Our website offers a good overview of how clinical trials work and how to decide if a clinical trial is right for you, as well as a searchable database that will help you find trials that you may be eligible for. The National Cancer Institute’s website and, a service of National Institutes of Health, are good resources to learn more about clinical trials and search for trials offered nationwide.

Read a related blog post in which Dr. Sabbatini demystifies common misconceptions surrounding clinical trials. 

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I have participated in 2 clinical trials, both of which not only saved my life, but became the "Gold Standard". Research is of the "utmost importance", otherwise it's a "crapshoot".... Remember a comment heard a few back about MSKCC, "they do too much research". I didn't reply....

In the event that your readers want more general information about participating in clinical trials, I would like to offer suggestions for complete and balanced information including searches, process, protection, benefits and risks. Here are some helpful resources (websites and book):

1) (Center for Information and Study on Clinical Research Participation)
This non-profit organization is focused on educating and informing the public about clinical research participation. CISCRP also provides valuable information including how volunteers can protect themselves.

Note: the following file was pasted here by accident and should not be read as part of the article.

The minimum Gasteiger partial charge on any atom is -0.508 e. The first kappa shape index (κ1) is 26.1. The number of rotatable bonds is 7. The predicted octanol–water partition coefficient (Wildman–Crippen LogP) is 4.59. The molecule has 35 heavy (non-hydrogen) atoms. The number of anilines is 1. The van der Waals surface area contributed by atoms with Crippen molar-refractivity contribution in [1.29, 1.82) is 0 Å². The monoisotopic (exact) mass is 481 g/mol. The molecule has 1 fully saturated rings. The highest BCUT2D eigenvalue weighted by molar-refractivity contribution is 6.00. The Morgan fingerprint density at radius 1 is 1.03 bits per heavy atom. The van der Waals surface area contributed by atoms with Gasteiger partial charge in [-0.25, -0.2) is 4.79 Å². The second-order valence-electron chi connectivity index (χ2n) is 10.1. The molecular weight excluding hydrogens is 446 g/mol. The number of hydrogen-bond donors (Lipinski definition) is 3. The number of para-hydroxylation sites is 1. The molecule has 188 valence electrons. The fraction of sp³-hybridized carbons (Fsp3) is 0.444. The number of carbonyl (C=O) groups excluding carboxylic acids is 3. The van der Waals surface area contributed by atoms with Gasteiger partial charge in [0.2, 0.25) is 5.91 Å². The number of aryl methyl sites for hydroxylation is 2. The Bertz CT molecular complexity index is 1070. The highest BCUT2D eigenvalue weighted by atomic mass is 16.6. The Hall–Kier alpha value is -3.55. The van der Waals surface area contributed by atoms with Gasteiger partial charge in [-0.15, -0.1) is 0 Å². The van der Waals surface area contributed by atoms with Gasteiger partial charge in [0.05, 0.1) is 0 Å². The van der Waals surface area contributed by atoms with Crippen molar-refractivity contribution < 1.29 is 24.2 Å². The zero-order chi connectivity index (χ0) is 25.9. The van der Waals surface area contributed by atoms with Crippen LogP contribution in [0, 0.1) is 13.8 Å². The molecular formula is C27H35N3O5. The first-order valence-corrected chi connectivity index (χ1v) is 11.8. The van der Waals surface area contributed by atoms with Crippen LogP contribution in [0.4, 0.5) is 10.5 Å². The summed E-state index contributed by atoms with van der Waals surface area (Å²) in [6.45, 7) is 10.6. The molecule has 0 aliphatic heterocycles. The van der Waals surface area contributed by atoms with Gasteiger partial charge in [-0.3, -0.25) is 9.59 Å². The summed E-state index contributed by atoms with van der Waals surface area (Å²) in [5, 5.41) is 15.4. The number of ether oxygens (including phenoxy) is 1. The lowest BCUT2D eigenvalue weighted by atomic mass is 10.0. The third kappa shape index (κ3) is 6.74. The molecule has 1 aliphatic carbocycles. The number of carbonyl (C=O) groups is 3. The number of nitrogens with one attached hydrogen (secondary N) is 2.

CISCRP can help patients locate ongoing clinical trials by conducting a custom search for them with

2) The book: The Gift of Participation: A Guide to Making Informed Decisions About Volunteering for a Clinical Trial (author: Kenneth Getz) - available on the CISCRP website.

3) And for specific trial listings and news about Clinical Trials, your readers should go to the website: There, they can search for clinical trials in their area or around the world, and they will find listings of clinical trials organized by medical condition, therapeutic area and location.

My goal is to help people feel empowered and protected as they participate in the Clinical Trials process. I hope you find these suggestions helpful.

Can an International patient (New Zealand) take part in the ADI-peg20 trial ?